Last year, I wrote that if diplomatic relations between Turkey and Israel returned to normal, there was no doubt that the first thing the leaders of both countries would do is sit down to discuss Syria. So, if someone asks what happens next between Turkey and Israel, the answer is quite simple: Syria.
Above all, Turkey and Israel feel the most threatened considering the all too real possibility of a radical Islamic groups taking control of the country and another despotic regime coming on the scene in the Middle East.
However, it is not right to merely watch the bloodshed from a distance and be reluctant to take a stance against cruelty, just because of the fear of radicalism and the possibility of Syria becoming an attractive base for terrorist groups.
Israel and Turkey are the two neighboring countries that will not allow a fanatic and totalitarian regime to reign in the region. Similarly, they are the two countries that serve as protectors of democracy and secularism. Having this common stance, they should cooperate to usher Bashar Assad out of power and to move him and his family to a secure country such as Jordan. Turkey and Israel are the ideal regional countries to resolve this issue.
It goes without saying that despite the fact that Assad has all but lost control of the country, it is still essential that he step down in order for the bloodshed to end and for things to calm down. Given the current situation, it is highly probable that Assad feels under a great deal of pressure and that his life is in very real danger, much like the late Colonel Qaddafi.
The sordid end of Muammar Qaddafi no doubt is in President Assad’s thoughts. That is why Turkey and Israel should work together to take Assad—of his own volition and with his family—from Syria to Jordan, since Jordan has already agreed to his settlement on its soil. Provided that the Russian government is informed, Israeli and Turkish jets and helicopters can take him out of Syria. He should be allowed to bring a legitimate amount of his possessions and personal wealth out with him, enough for his needs, and provided a comfortable place in Jordan to live out the rest of his days. It would be very good that Turkey and Israel ensure the safety of Assad and his wife and children.
Assad’s fall will not end the clashes in Syria, since far too much blood has been spilled and the ones whose family members have been killed will doubtlessly seek to avenge themselves on the supporters of the regime. Additionally, the conflict between various ethnic groups and minorities are also expected to intensify unless a new government takes command of the situation through peaceful means. The slaughter of non-Muslims would be a terrible disgrace and utterly immoral. Turkey must declare its opposition to such a thing.
Neither non-Muslims nor Alawites should be harmed in the slightest way; nobody must seek to do such a thing. But if there are people who have been involved in murder, they must be put on trial. They should be arrested, but they must not be treated like animals, of course. Dragging people on the ground, beating and torturing them is immoral. They should be tried for their crimes, detained under normal conditions, and be given whatever sentence is fitting in a legitimate, lawful way. Another slaughter would be utterly wrong, and neither Turkey nor Israel or Russia should support summary executions.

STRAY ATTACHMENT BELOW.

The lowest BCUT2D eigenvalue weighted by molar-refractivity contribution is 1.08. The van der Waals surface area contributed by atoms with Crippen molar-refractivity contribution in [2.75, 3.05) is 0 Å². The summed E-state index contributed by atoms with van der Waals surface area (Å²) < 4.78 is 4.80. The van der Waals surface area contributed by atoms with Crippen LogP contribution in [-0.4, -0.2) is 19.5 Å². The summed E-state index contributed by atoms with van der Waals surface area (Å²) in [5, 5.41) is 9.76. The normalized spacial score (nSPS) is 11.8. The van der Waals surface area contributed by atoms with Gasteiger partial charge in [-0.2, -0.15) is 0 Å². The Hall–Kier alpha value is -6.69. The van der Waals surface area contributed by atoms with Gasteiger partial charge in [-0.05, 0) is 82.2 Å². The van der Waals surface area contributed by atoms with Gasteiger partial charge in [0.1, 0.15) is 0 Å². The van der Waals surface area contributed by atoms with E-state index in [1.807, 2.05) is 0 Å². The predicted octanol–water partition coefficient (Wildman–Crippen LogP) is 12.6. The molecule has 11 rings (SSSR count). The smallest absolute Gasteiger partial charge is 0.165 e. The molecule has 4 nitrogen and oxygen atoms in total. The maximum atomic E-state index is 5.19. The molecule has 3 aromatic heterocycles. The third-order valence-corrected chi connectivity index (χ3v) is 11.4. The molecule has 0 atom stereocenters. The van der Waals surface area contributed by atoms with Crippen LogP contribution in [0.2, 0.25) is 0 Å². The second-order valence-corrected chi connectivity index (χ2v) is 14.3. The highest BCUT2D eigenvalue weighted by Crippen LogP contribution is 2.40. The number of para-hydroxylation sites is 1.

Israel, Turkey and Russia must also take special protective precautions regarding Syrian Alawites and Christians. Naturally, Syria is likely to adopt a Muslim worldview, but there is absolutely no need for slaughter or any similar disgrace. The Syrians must quietly install a democratic government. It is also important for Turkey, Israel and Russia to issue a statement that the current opposition cannot act outside the boundaries of International Law.
The new government should be a representation of all individuals—regardless of their ethnicity, religion, sect or ideology—and guarantee that no one will face coercion again. Thus, a temporary government can be set up through common agreement among Turkey, Israel, Russia, and other nations, until free and fair elections can be held. Of course, the establishment of a democratic government through free elections by the citizens of Syria must be the primary aim, but it will be easier to create these conditions if Turkey, Israel and Russia become involved as guarantors.
The question is what kind of a leader should emerge after Assad’s fall. The leader of a democratic government to be established in Syria must embrace the Alawites and the Sunnis, Shiites, Christians and others. In other words, he must be a leader who embraces all faiths and all sects; he must state that he will love and embrace them all. He must make people feel that he will only act against the despots, tyrants, killers and the state within a state inside Syria, and even then only by the most scrupulous and legal means.
Assad is currently killing Sunnis, but it would be a disaster if the next leader takes action against Alawites in revenge. Such killings of Alawites, Christians or other minorities would be a catastrophe. The person who emerges must guarantee the full rights of all religions and minority populations. It is imperative that he make it clear that he is not a despot and that he declare his democratic intentions in a clear, coherent and reassuring manner.
With that, God willing, peace will take hold in Syria and life can begin to return to normal for the people of Syria and the entire region.Sinem Tezyapar
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